wired or wireless network perferred?

pmennen

Senior Member
#1
The output of the "print route" command on my Win7x64 system is shown below.
The wireless adapter has been assigned to 198.168.2.72 by the router and the Gigabit wired connection has been manually assigned the static address 198.168.2.8

The strange thing is that the gateway metric which I believe is used to decide which connection to use is 25 for the wireless connection (i.e. fast) and 276 (i.e. slow) for the gigabit wired connection. But I expected this to be the other way around. Why does it think the wireless connection is faster? Does this mean that network traffic is generally routed thru the wireless adapter? Is there a way for me to tell which adapter is being used to route traffic?

Should I believe its reported speed, or should I force the metrics so that the wired connection is used by default. If so, what commands are used to force this priority, and do these commands need to be repeated after every boot, or are the permanent?

Thanks
~Paul


***********************************

Interface List
13...5c d9 98 a2 fa 25 ......D-Link DWA-556 Xtreme N PCIe Desktop Adapter
12...f4 6d 04 49 b7 c9 ......Intel(R) 82579V Gigabit Network Connection
1...........................Software Loopback Interface 1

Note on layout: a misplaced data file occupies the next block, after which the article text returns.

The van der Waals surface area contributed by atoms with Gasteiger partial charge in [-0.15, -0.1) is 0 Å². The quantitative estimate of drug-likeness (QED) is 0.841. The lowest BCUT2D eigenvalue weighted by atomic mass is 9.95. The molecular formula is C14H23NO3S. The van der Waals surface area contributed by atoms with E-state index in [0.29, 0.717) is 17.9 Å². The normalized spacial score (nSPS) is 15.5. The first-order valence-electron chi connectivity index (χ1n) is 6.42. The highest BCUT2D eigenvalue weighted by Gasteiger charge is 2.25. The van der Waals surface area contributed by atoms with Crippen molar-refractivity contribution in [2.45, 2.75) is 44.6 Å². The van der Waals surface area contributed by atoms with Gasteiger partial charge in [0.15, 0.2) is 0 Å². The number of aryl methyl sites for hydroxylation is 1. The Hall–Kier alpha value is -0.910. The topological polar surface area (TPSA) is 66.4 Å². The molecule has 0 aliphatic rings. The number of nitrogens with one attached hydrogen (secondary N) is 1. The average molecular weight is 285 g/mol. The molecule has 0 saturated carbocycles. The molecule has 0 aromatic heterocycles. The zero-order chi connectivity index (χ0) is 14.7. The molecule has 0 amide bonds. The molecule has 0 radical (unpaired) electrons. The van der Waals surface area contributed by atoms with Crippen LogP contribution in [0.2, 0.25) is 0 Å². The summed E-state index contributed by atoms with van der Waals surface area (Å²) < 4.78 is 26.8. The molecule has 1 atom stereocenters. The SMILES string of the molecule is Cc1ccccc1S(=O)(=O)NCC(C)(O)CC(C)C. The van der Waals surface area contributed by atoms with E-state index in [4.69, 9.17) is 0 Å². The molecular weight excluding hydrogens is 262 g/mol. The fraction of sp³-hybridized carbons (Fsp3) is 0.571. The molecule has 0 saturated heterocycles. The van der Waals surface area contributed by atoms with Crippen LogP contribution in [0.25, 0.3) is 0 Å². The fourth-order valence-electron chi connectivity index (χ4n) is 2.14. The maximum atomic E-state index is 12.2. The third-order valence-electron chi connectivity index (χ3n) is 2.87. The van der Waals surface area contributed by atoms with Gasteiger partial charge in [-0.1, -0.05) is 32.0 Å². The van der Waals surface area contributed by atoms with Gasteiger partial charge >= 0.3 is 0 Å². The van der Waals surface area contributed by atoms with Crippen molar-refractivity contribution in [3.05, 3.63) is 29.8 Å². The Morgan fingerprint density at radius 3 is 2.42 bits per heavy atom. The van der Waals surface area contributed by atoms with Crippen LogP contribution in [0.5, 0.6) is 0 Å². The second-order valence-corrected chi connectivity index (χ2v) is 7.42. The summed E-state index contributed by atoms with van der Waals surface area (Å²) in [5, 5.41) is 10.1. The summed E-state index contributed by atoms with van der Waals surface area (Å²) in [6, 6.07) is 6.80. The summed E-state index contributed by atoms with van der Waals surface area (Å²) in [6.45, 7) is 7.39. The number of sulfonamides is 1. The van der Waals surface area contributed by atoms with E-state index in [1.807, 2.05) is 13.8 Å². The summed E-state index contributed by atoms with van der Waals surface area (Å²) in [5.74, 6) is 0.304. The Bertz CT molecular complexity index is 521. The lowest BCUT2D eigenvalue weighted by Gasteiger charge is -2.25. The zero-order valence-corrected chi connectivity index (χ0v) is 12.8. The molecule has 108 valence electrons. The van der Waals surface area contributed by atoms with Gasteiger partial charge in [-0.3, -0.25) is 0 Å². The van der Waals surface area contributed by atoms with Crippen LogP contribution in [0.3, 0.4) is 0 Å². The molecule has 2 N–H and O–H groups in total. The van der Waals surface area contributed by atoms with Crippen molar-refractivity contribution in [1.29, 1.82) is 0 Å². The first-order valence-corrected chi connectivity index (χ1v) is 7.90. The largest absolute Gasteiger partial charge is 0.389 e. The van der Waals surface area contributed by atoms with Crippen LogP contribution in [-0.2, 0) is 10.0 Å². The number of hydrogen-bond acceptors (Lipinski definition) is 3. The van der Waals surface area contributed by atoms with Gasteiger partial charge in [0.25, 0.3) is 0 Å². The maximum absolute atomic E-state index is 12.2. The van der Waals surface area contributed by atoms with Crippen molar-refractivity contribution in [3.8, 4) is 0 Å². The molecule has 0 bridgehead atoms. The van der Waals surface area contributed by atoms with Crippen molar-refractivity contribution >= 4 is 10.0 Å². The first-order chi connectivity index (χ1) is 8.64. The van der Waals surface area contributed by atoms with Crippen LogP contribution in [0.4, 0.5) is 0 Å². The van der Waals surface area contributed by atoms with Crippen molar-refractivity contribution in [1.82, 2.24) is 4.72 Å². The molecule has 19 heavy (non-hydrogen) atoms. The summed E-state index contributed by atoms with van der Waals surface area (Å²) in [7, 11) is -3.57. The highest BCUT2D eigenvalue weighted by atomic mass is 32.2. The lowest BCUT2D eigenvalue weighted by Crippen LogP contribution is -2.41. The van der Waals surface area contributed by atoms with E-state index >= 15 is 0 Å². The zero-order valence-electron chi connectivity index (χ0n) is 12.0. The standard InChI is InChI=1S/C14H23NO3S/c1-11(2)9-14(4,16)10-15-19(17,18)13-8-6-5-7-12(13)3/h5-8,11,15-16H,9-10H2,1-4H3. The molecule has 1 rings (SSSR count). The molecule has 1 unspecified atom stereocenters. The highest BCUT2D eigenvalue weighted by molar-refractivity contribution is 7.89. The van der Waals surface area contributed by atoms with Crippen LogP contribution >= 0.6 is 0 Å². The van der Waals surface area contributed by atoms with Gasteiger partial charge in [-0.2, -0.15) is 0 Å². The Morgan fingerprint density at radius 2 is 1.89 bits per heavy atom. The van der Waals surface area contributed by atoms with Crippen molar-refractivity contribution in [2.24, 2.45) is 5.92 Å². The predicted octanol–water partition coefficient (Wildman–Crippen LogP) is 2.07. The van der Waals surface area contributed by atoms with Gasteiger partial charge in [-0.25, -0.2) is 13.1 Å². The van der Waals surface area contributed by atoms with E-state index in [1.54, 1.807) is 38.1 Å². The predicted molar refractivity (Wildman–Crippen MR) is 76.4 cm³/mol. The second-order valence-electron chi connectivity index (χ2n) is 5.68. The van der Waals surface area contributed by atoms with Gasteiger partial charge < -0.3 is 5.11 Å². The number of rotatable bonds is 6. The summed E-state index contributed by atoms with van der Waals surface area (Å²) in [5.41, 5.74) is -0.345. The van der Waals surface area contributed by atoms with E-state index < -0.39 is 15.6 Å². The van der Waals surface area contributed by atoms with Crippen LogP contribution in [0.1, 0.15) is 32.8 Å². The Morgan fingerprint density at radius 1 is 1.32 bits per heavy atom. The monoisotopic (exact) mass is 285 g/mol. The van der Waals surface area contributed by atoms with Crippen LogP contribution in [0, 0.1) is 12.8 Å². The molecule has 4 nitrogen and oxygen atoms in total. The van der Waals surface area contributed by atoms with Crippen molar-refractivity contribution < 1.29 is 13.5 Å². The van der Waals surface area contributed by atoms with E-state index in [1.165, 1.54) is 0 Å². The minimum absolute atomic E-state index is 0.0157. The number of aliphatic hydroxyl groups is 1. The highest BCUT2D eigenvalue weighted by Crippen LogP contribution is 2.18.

18...00 00 00 00 00 00 00 e0 Microsoft ISATAP Adapter
16...00 00 00 00 00 00 00 e0 Teredo Tunneling Pseudo-Interface
17...00 00 00 00 00 00 00 e0 Microsoft ISATAP Adapter #2
===========================================================================

IPv4 Route Table
===========================================================================
Active Routes:
Network Destination Netmask Gateway Interface Metric
0.0.0.0 0.0.0.0 192.168.2.1 192.168.2.8 276
0.0.0.0 0.0.0.0 192.168.2.1 192.168.2.72 25
127.0.0.0 255.0.0.0 On-link 127.0.0.1 306
127.0.0.1 255.255.255.255 On-link 127.0.0.1 306
127.255.255.255 255.255.255.255 On-link 127.0.0.1 306
192.168.2.0 255.255.255.0 On-link 192.168.2.8 276
192.168.2.0 255.255.255.0 On-link 192.168.2.72 281
192.168.2.8 255.255.255.255 On-link 192.168.2.8 276
192.168.2.72 255.255.255.255 On-link 192.168.2.72 281
192.168.2.255 255.255.255.255 On-link 192.168.2.8 276
192.168.2.255 255.255.255.255 On-link 192.168.2.72 281
224.0.0.0 240.0.0.0 On-link 127.0.0.1 306
224.0.0.0 240.0.0.0 On-link 192.168.2.8 276
224.0.0.0 240.0.0.0 On-link 192.168.2.72 281
255.255.255.255 255.255.255.255 On-link 127.0.0.1 306
255.255.255.255 255.255.255.255 On-link 192.168.2.8 276
255.255.255.255 255.255.255.255 On-link 192.168.2.72 281
===========================================================================
Persistent Routes:
Network Address Netmask Gateway Address Metric
0.0.0.0 0.0.0.0 192.168.2.1 Default
===========================================================================
 


Mike

Windows Forum Admin
Staff member
Premium Supporter
#2
This metric is notoriously annoying and unreliable. I have had the same problem similar times. The best way is to manually route traffic using multiple gateways. However, here we go:

Is there a way for me to tell which adapter is being used to route traffic?
Start -> Search -> Resource Monitor should give you a good idea of what is going on.